History Honey Creek Township Iowa County, IA
From: History of Iowa County, Iowa And its People
By: James C. Dinwiddie
The S. J. Clarke Publishing Co. Chiago 1915

HONEY CREEK TOWNSHIP

THE PIONEERS

Lewis F. Wilson, Lewis Lanning, Anderson Meacham, William Taylor, Eli Chase, Abner Wright, William Hench and others made up the list of pioneers who came to Honey Creek Township. Lewis F. Wilson came in 1843 and first settled in Jefferson Township, Poweshiek County, but not being satisfied with that place, he moved to a place near Koszta the following year. William Taylor was a very eccentric man, but well liked by his contemporaries. Abner "Grizzly" Wright was another character. He received his nickname because of his ability to narrate bear stories. He had a large scar on one side of his head, which he claimed to have received while engaged in a hand to hand fight with a grizzly in the California mountains. Samuel Huston was one of the more prominent men who located in the Town of Koszta. He laid out the town, also built a bridge across the Iowa River at that point. William Hench was a Pennsylvanian and came to Johnson County, Ia., in the fall of 1842. In March, 1846, he came to Iowa County and located in section 14, township 81, range 12. He immediately erected three loghouses on a spot which is now in the east part of Koszta. He held several offices while living, conducted a hotel, a mill and a general store at Koszta.

The first breaking of land to be done in Honey Creek was by Lewis Wilson and those coming with him. The first marriage was that of J. H. Richardson and Alvira Lanning in the year 1848, the ceremony being performed by Reverend Johnson. The first girl born was a daughter of Elijah Trueblood in 1846. George Meacham, son of Andrew Meacham, was the first to be buried in the township. His body was laid to rest on the Meacham farm in 1847. Dr. E. P. Miller was the first physician. He came in 1857, but after practicing here for four years he died and was buried in the Koszta Cemetery.

John C. Beem, from Indiana, located in Marengo in 1852, but in 1853 removed to a farm in Honey Creek Township, where he lived until 1860, at which time he took the office of treasurer and recorder of the county. In 1872 he went to Kansas and four years later died at Marion, Ia. Daniel Crayne entered land in the township in 1854. The Gates family were prominent in the early days, most of them coming here in the '60s. Mason Ingraham settled here in 1852; he was an agriculturist. Moved to Ladora, Ia., and lived a retired life for a number of years and died there about 1910. The Montgomery brothers, John, Thomas and William, came to Iowa County in 1855-56 and formed the company of William Montgomery & Brothers, engaging in farming and cattle business. Charles Mumby, born in England, came to the township in 1855. He located in section 31 and was the first settler in that neighborhood. Cyrus Ridenour located here in 1860. D. L. Sullenberger located in the township in 1860, at Koszta. H. H. Wheeler located in Honey Creek in 1855. He became a very large land owner.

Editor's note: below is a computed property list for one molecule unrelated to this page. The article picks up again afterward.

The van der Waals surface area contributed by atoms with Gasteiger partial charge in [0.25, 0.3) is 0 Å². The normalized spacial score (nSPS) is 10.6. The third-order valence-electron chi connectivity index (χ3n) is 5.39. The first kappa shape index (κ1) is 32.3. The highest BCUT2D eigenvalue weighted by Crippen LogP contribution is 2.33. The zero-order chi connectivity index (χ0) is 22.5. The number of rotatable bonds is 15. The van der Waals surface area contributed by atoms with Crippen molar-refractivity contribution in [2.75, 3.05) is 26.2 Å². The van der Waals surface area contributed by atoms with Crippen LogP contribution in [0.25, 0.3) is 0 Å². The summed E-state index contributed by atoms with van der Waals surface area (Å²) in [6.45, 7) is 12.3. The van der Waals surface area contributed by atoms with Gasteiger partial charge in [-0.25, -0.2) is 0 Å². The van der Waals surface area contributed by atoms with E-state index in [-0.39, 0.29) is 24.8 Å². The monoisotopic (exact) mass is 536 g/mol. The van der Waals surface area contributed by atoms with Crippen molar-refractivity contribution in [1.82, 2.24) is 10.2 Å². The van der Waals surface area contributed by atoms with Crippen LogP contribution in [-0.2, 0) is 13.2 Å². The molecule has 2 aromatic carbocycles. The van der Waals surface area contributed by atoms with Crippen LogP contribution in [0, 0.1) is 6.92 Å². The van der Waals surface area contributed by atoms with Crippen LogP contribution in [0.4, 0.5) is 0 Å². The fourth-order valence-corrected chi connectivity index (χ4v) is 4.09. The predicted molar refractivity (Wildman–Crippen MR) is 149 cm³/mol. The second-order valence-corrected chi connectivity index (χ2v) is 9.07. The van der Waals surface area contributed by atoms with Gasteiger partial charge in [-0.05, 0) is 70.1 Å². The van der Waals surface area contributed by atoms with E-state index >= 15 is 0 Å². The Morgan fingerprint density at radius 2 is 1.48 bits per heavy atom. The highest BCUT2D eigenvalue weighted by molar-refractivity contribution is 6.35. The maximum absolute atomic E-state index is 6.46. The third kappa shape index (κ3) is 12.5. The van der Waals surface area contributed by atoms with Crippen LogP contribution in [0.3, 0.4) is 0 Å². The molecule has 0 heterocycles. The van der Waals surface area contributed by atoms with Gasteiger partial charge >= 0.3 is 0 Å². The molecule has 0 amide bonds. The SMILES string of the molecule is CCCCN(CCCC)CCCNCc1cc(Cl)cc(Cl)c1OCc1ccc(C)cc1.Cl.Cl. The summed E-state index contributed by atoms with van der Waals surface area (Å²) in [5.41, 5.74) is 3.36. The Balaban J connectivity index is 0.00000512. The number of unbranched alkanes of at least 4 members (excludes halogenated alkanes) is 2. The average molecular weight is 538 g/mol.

Benjamin Nicholson had perhaps as much to do with the early history of Honey Creek Township as any other man. He resides on the land he originally entered from the Government, and an interview with this interesting pioneer appears in another place in this history.

Gabriel S. Tanner, now of Cedar Rapids, is another interesting character who has written a fine letter that will appear elsewhere in the history.

ORGANIZATION

The court order for the organization of Honey Creek Township was dated February 18, 1856. The township at first included all that part of Cono which lies directly north of it. Another order was made March 3, 1856, fixing the boundaries of Cono. The first election held in Honey Creek Township was at the Village of Koszta on April 7, 1856, and the following officers were elected: E. C. Cole, Alexander Patterson and William Hench, Sr., trustees; S. Middlesworth, assessor; J. M. Richardson, clerk.

A SKETCH OF HONEY CREEK TOWNSHIP

[From an interview with Benjamin Nicholson, who came to Honey Creek Township October 12, 1853]